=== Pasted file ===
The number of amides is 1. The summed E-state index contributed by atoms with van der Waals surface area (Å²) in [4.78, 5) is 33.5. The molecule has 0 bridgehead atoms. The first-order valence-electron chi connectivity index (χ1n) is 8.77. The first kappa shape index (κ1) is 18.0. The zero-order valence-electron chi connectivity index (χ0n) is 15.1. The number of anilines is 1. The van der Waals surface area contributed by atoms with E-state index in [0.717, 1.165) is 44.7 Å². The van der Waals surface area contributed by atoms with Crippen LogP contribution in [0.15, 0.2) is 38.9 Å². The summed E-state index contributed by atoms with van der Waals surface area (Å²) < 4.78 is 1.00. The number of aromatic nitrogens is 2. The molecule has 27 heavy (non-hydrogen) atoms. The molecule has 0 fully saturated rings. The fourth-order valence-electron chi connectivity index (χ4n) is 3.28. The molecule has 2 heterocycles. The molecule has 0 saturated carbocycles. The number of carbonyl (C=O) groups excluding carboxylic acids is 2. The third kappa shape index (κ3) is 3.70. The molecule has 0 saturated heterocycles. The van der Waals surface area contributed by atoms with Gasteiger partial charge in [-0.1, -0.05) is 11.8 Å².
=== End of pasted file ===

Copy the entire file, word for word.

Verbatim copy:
The number of amides is 1. The summed E-state index contributed by atoms with van der Waals surface area (Å²) in [4.78, 5) is 33.5. The molecule has 0 bridgehead atoms. The first-order valence-electron chi connectivity index (χ1n) is 8.77. The first kappa shape index (κ1) is 18.0. The zero-order valence-electron chi connectivity index (χ0n) is 15.1. The number of anilines is 1. The van der Waals surface area contributed by atoms with E-state index in [0.717, 1.165) is 44.7 Å². The van der Waals surface area contributed by atoms with Crippen LogP contribution in [0.15, 0.2) is 38.9 Å². The summed E-state index contributed by atoms with van der Waals surface area (Å²) < 4.78 is 1.00. The number of aromatic nitrogens is 2. The molecule has 27 heavy (non-hydrogen) atoms. The molecule has 0 fully saturated rings. The fourth-order valence-electron chi connectivity index (χ4n) is 3.28. The molecule has 2 heterocycles. The molecule has 0 saturated carbocycles. The number of carbonyl (C=O) groups excluding carboxylic acids is 2. The third kappa shape index (κ3) is 3.70. The molecule has 0 saturated heterocycles. The van der Waals surface area contributed by atoms with Gasteiger partial charge in [-0.1, -0.05) is 11.8 Å².